The holiday season is upon us, and many people plan to include their companions in the festivities. As you get ready for the holidays, it is important to try to keep your pet’s eating and exercise habits as close to their normal routine as possible. Also, please keep pets clear of the following unhealthy treats, toxic plants and dangerous decorations.
Be Careful with Seasonal Plants and Decorations
The Christmas Tree: Securely anchor your Christmas tree so it doesn’t tip and fall, causing possible injury to your pet. This will also prevent the tree water—which may contain fertilizers that can cause stomach upset—from spilling. Stagnant tree water is a breeding ground for bacteria, and your pet could end up with nausea or diarrhea should he imbibe.
Avoid Mistletoe and Holly: Holly, when ingested, can cause pets to suffer nausea, vomiting and diarrhea. Mistletoe can cause gastrointestinal upset and cardiovascular problems. And many varieties of lilies can cause kidney failure in cats if ingested.
Tinsel: Kitties love this sparkly, light-catching “toy” that’s easy to bat around and carry in their mouths. But a taste can lead to a swallow, which can lead to an obstructed digestive tract, severe vomiting, dehydration and possible surgery.
Candles: Don’t leave lighted candles unattended. Pets may burn themselves or cause a fire if they knock candles over. Be sure to use appropriate candle holders, placed on a stable surface. And if you leave the room, put the candle out!
Wires, Glass and Plastic: Keep wires, batteries and glass or plastic ornaments out of paws’ reach. A wire can deliver a potentially lethal electrical shock and a punctured battery can cause burns to the mouth and esophagus, while shards of breakable ornaments can damage your pet’s mouth and digestive tract.
Avoid Holiday Food Dangers
No Sweets: By now you know not to feed your pets chocolate, and anything sweetened with xylitol, but do you know the lengths to which a pet will go to chomp on something tempting? Make sure to keep your pets away from the table and unattended plates of food and be sure to secure the lids on garbage cans.
Leftovers: Fatty, spicy and no-no human foods, as well as bones, should not be fed to your companion Pet. Pets can join the festivities in other fun ways that won’t lead to costly medical bills.
Alcoholic Beverages: If your celebration includes adult holiday beverages, be sure to place your unattended alcoholic drinks where pets cannot get to them. If ingested, your pet could become weak, ill and may even go into a coma, possibly resulting in death from respiratory failure.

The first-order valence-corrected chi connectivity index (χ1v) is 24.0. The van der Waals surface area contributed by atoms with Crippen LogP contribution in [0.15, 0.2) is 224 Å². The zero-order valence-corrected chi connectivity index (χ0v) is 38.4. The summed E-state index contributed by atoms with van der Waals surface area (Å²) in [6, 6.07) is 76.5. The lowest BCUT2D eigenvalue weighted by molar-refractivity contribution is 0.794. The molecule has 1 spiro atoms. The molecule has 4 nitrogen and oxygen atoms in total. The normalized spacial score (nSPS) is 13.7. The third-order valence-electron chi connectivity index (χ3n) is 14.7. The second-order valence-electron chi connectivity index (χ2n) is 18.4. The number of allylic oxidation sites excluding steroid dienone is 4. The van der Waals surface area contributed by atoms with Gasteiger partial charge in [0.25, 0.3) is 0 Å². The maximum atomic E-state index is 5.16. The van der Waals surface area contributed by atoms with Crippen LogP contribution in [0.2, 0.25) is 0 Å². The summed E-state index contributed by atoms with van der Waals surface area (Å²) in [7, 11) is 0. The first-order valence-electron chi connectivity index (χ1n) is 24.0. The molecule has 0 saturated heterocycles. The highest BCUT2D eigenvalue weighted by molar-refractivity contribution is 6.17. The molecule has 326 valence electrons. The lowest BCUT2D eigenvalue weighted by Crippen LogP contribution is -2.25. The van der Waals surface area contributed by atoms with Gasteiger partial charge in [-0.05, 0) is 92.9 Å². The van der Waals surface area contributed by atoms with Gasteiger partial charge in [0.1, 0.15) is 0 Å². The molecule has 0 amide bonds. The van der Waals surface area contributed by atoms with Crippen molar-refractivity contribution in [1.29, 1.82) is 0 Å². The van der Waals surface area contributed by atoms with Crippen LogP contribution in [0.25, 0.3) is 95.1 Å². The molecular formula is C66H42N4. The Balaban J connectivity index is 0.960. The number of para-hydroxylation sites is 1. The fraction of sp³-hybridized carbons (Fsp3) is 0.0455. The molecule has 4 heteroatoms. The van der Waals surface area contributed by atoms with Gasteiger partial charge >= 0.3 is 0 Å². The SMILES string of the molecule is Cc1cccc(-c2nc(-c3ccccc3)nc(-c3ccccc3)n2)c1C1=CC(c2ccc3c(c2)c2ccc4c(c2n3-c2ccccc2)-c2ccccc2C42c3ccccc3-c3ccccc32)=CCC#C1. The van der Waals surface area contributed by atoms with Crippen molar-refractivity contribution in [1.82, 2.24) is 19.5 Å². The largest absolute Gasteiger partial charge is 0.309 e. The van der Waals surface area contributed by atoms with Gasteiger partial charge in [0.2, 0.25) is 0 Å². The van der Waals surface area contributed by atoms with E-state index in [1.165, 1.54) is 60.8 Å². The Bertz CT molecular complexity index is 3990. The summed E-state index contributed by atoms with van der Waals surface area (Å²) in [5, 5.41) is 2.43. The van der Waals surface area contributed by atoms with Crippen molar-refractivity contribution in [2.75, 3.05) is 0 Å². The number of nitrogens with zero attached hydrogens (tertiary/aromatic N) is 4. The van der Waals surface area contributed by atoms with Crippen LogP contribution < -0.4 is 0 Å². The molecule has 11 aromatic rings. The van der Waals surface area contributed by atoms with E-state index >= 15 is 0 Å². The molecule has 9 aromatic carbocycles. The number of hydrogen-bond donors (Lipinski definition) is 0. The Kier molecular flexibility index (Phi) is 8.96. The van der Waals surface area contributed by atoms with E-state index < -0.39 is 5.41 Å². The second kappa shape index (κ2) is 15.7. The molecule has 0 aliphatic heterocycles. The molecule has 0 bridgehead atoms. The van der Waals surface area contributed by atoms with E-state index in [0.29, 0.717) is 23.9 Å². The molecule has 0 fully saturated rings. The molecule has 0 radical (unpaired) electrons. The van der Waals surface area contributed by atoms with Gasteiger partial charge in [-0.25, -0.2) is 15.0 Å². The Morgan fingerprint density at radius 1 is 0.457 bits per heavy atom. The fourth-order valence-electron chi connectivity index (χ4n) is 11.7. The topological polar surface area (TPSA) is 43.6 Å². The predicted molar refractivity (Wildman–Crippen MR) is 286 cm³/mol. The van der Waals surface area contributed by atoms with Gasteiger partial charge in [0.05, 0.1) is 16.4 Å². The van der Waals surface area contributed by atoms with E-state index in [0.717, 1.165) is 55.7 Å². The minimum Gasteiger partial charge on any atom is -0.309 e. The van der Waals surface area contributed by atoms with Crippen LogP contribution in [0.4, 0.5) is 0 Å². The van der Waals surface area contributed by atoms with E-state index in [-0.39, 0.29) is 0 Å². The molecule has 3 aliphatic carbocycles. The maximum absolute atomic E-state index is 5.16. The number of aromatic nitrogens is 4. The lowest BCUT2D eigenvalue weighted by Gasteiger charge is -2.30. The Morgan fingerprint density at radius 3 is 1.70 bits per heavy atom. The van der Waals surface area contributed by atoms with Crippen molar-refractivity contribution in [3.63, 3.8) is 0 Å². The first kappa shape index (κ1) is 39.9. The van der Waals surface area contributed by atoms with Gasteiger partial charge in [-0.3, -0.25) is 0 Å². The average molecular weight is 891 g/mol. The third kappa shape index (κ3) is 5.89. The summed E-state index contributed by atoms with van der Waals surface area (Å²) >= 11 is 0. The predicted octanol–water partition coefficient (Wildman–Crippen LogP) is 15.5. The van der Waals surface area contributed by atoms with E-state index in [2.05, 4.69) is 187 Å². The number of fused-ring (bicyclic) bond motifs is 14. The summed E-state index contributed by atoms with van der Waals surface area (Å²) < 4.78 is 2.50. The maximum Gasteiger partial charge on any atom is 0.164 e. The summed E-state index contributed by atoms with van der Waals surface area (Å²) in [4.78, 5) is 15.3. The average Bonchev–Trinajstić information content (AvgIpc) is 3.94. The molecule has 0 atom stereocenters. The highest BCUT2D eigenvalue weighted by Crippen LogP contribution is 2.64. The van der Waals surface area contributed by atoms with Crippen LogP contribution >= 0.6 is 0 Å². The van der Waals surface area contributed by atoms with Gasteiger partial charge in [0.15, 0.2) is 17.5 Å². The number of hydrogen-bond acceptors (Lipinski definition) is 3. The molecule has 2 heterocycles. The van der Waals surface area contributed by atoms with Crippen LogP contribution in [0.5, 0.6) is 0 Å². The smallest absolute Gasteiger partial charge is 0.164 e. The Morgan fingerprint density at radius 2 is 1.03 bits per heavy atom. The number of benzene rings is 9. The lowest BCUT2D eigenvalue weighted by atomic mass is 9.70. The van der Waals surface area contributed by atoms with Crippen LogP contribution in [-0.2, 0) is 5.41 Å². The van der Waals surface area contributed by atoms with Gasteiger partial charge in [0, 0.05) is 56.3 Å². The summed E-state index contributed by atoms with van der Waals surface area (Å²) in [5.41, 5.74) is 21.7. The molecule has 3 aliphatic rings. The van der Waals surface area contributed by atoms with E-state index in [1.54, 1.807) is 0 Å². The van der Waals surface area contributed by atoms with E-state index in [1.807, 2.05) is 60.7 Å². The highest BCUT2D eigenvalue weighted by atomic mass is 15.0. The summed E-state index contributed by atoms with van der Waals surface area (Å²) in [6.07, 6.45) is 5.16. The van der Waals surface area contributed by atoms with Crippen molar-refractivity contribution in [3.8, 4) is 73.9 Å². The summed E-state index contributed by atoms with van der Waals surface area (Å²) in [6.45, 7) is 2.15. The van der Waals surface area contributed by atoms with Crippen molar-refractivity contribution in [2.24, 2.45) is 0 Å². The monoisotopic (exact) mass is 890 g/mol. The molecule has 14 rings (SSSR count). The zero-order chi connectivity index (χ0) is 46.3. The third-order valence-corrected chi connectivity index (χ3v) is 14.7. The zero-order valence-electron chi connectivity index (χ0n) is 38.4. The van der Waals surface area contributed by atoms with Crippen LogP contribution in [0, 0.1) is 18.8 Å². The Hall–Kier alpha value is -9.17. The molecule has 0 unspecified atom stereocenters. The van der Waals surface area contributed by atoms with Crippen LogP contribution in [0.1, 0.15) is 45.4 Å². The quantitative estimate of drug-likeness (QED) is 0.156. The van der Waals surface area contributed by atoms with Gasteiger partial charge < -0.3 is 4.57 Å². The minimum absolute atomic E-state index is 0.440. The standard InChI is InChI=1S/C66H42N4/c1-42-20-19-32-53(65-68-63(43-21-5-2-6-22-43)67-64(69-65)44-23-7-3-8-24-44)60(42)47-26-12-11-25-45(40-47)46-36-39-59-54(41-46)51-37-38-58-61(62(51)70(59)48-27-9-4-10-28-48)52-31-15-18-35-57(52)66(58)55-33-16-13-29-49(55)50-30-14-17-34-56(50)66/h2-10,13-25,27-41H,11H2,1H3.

Special Treats: Looking to stuff your pet’s stockings? Stick with chew toys that are basically indestructible, Kongs that can be stuffed with healthy foods or chew treats that are designed to be safely digestible. Long, stringy things are a feline’s dream, but the riskiest toys for cats involve ribbon, yarn and loose little parts that can get stuck in the intestines, often necessitating surgery. Surprise kitty with a new ball that’s too big to swallow, a stuffed catnip toy or the interactive cat dancer.
Plan a Pet-Safe Holiday Gathering
House Rules: If your animal-loving guests would like to give your pets a little extra attention and exercise while you’re busy tending to the party, ask them to feel free to start a nice play or petting session. A walk is always welcome.
Keep Meds Away: Make sure all of your medications are locked behind secure doors, and be sure to tell your guests to keep their meds zipped up and packed away, too.
If Possible, a Room of Their Own: Give your pet his own quiet space to retreat to—complete with fresh water and a place to snuggle. Shy pups and cats might want to hide out under a piece of furniture, in their carrying case or in a separate room away from the hubbub.
New Year’s Noise: As you count down to the new year, please keep in mind that strings of thrown confetti can get lodged in a cat’s intestines, if ingested, perhaps necessitating surgery. Noisy poppers can terrify pets and cause possible damage to sensitive ears. And remember that many pets are also scared of fireworks, so be sure to secure them in a safe, escape-proof area as midnight approaches.
Urgent Care: Just in Case
Your animal may become poisoned in spite of your best efforts to prevent it. You should keep telephone numbers for your veterinarian, a local emergency veterinary service, and the ASPCA Animal Poison Control Center 1-888-4ANI-HELP (1-888-426-4435, for a fee) in a convenient location. If you suspect that your pet has ingested something poisonous, seek medical attention immediately.
ASPCA Animal Poison Control Center
1-888-4ANI-HELP (for a fee)
ASPCA Animal Poison Control Center
The ASPCA Animal Poison Control Center, an operating division of the American Society for the Prevention of Cruelty to Animals (ASPCA) is a unique, emergency hotline providing 24-hour-a-day, 7-day-a-week telephone assistance to veterinarians and pet owners. The Center’s hotline veterinarians can quickly answer questions about toxic substances found in our everyday surroundings that can be dangerous to animals. The Center maintains a wide collection of reference materials and computer databases that help provide toxicological information for various species. Veterinary professionals provide around-the-clock, on-site coverage of the Center. The licensed staff members share over 110 years of combined call center experience and over 75 years of combined toxicology, clinical, and diagnostic experience.
Dr. Lamb is the Veterinarian at the Manchester Animal Hospital.